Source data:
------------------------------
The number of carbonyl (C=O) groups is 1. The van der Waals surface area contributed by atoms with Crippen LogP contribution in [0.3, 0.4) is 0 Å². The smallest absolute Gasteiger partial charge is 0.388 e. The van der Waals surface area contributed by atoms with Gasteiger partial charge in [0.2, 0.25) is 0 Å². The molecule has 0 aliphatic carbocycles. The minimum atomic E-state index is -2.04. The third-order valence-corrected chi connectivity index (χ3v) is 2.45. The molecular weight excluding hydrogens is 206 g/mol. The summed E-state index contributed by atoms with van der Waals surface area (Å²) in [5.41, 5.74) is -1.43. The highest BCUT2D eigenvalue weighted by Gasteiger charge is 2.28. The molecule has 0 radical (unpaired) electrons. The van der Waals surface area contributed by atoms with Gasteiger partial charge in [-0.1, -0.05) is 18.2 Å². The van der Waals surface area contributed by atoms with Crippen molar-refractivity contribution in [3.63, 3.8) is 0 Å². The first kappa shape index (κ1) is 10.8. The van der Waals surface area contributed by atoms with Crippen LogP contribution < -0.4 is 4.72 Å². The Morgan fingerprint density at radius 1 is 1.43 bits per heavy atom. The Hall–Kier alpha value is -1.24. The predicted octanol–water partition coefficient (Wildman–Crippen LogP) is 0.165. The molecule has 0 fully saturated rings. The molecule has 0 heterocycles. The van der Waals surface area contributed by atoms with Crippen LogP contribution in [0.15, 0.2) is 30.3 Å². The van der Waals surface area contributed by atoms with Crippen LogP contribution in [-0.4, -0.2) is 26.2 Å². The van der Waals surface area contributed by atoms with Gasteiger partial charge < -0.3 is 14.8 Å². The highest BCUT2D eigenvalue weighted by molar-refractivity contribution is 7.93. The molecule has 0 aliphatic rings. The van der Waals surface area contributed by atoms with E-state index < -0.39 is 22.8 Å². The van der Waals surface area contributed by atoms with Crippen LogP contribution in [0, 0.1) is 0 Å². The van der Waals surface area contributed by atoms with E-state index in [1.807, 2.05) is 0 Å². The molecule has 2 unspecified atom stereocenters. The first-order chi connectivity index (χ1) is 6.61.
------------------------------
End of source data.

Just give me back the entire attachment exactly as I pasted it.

The number of carbonyl (C=O) groups is 1. The van der Waals surface area contributed by atoms with Crippen LogP contribution in [0.3, 0.4) is 0 Å². The smallest absolute Gasteiger partial charge is 0.388 e. The van der Waals surface area contributed by atoms with Gasteiger partial charge in [0.2, 0.25) is 0 Å². The molecule has 0 aliphatic carbocycles. The minimum atomic E-state index is -2.04. The third-order valence-corrected chi connectivity index (χ3v) is 2.45. The molecular weight excluding hydrogens is 206 g/mol. The summed E-state index contributed by atoms with van der Waals surface area (Å²) in [5.41, 5.74) is -1.43. The highest BCUT2D eigenvalue weighted by Gasteiger charge is 2.28. The molecule has 0 radical (unpaired) electrons. The van der Waals surface area contributed by atoms with Gasteiger partial charge in [-0.1, -0.05) is 18.2 Å². The van der Waals surface area contributed by atoms with Crippen molar-refractivity contribution in [3.63, 3.8) is 0 Å². The first kappa shape index (κ1) is 10.8. The van der Waals surface area contributed by atoms with Crippen LogP contribution < -0.4 is 4.72 Å². The Morgan fingerprint density at radius 1 is 1.43 bits per heavy atom. The Hall–Kier alpha value is -1.24. The predicted octanol–water partition coefficient (Wildman–Crippen LogP) is 0.165. The molecule has 0 fully saturated rings. The molecule has 0 heterocycles. The van der Waals surface area contributed by atoms with Crippen LogP contribution in [0.15, 0.2) is 30.3 Å². The van der Waals surface area contributed by atoms with Crippen LogP contribution in [-0.4, -0.2) is 26.2 Å². The van der Waals surface area contributed by atoms with Gasteiger partial charge < -0.3 is 14.8 Å². The highest BCUT2D eigenvalue weighted by molar-refractivity contribution is 7.93. The molecule has 0 aliphatic rings. The van der Waals surface area contributed by atoms with E-state index < -0.39 is 22.8 Å². The van der Waals surface area contributed by atoms with Crippen LogP contribution in [0, 0.1) is 0 Å². The van der Waals surface area contributed by atoms with E-state index in [1.807, 2.05) is 0 Å². The molecule has 2 unspecified atom stereocenters. The first-order chi connectivity index (χ1) is 6.61.